Effect of electron beam radiation on the surface and bulk morphology of carbon nanofibers

Date of Award


Degree Name

Ph.D. in Materials Engineering


Department of Chemical and Materials Engineering


Advisor: Donald Klosterman


This study explored the use of a high energy electron beam as the only available technique for selective area surface modification of carbon nanofibers through controlled parameters such as radiation dose, sample temperature, and environment. The application of this variable space led to the production of unique morphological features on the nanofiber surfaces. Several analytical techniques were used to establish the mechanism for these surface modifications, including microscopy, spectroscopy, thermal analysis, and gas adsorption. Depending on the exposure parameters, a nanofiber surface rich with some or all of the following was created: i) free radicals, ii) chemisorbed or physisorbed functional groups, iii) surface roughness from peeling and recombination of graphene layers, and iv) activated carbon surface with nano to meso porosity. The demonstrated consequences of these selective modifications were improved dispersion of the nanofibers in liquid and good bonding with epoxy. Ultimately this process will give the user custom control over the surface interaction of carbon nanofibers with other media such as liquids, polymer resins, gas probes, etc.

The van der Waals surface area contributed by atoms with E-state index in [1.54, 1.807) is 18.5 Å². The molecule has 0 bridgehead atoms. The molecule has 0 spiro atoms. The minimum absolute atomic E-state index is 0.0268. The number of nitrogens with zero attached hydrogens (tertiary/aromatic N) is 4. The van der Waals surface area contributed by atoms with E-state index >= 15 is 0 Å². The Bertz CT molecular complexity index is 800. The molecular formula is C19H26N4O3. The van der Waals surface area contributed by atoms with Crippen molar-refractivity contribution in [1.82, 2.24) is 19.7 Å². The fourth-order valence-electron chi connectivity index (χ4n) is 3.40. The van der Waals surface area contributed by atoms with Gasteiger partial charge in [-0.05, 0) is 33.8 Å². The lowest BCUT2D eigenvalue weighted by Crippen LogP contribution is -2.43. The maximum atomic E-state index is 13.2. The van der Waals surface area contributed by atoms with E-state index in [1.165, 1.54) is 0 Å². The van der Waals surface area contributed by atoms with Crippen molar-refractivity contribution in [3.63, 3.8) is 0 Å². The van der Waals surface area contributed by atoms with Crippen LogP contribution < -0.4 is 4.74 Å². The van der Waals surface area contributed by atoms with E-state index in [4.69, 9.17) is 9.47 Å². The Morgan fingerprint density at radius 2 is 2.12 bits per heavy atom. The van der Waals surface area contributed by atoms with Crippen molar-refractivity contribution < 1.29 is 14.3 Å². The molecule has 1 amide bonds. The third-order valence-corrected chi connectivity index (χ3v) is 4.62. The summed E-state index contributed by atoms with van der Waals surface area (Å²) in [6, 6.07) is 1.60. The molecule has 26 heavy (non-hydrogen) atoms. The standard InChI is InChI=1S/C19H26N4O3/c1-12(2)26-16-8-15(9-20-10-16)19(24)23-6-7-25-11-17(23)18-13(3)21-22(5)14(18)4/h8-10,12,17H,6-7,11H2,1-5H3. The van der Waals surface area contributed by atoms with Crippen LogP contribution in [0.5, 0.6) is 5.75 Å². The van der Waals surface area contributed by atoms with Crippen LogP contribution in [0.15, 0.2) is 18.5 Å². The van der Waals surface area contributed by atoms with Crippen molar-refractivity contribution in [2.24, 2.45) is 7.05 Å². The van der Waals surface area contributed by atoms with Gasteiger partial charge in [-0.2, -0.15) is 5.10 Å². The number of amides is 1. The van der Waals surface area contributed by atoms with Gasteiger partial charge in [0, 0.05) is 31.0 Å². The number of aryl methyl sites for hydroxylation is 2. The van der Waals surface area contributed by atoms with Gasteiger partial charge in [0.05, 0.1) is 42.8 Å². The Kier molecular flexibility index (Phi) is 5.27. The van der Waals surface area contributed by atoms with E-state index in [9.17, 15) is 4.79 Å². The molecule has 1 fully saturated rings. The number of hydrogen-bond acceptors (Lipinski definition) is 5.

Nanofibers Design and construction, Surfaces Effect of radiation on, Electron beams, Electronic excitation

Rights Statement

Copyright 2010, author